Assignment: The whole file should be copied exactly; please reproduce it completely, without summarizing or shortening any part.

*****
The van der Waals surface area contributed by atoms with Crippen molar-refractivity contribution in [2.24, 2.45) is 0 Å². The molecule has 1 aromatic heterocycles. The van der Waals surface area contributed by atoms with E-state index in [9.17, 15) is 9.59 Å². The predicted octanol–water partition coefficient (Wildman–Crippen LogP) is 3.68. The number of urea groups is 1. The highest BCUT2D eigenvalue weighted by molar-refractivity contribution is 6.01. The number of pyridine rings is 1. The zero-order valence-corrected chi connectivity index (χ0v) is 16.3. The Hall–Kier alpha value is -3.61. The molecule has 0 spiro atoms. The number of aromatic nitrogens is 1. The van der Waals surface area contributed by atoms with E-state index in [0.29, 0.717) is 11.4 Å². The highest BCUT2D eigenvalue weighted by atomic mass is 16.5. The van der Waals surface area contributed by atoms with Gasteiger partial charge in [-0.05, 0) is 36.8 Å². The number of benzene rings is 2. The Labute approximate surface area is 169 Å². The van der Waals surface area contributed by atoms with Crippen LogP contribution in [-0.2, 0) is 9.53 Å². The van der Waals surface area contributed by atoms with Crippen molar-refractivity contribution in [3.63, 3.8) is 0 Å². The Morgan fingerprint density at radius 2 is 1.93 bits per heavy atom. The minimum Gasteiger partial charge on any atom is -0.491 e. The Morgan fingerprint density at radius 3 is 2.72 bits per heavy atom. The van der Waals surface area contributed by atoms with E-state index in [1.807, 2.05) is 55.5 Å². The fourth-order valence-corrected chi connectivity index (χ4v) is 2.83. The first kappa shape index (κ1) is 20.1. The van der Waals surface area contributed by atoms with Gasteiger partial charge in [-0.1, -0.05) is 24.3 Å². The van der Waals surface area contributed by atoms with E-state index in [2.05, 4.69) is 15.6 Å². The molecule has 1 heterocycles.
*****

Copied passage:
The van der Waals surface area contributed by atoms with Crippen molar-refractivity contribution in [2.24, 2.45) is 0 Å². The molecule has 1 aromatic heterocycles. The van der Waals surface area contributed by atoms with E-state index in [9.17, 15) is 9.59 Å². The predicted octanol–water partition coefficient (Wildman–Crippen LogP) is 3.68. The number of urea groups is 1. The highest BCUT2D eigenvalue weighted by molar-refractivity contribution is 6.01. The number of pyridine rings is 1. The zero-order valence-corrected chi connectivity index (χ0v) is 16.3. The Hall–Kier alpha value is -3.61. The molecule has 0 spiro atoms. The number of aromatic nitrogens is 1. The van der Waals surface area contributed by atoms with E-state index in [0.29, 0.717) is 11.4 Å². The highest BCUT2D eigenvalue weighted by atomic mass is 16.5. The van der Waals surface area contributed by atoms with Gasteiger partial charge in [-0.05, 0) is 36.8 Å². The number of benzene rings is 2. The Labute approximate surface area is 169 Å². The van der Waals surface area contributed by atoms with Crippen LogP contribution in [-0.2, 0) is 9.53 Å². The van der Waals surface area contributed by atoms with Crippen molar-refractivity contribution in [3.63, 3.8) is 0 Å². The Morgan fingerprint density at radius 2 is 1.93 bits per heavy atom. The minimum Gasteiger partial charge on any atom is -0.491 e. The Morgan fingerprint density at radius 3 is 2.72 bits per heavy atom. The van der Waals surface area contributed by atoms with E-state index in [1.807, 2.05) is 55.5 Å². The fourth-order valence-corrected chi connectivity index (χ4v) is 2.83. The first kappa shape index (κ1) is 20.1. The van der Waals surface area contributed by atoms with Gasteiger partial charge in [-0.1, -0.05) is 24.3 Å². The van der Waals surface area contributed by atoms with E-state index in [2.05, 4.69) is 15.6 Å². The molecule has 1 heterocycles.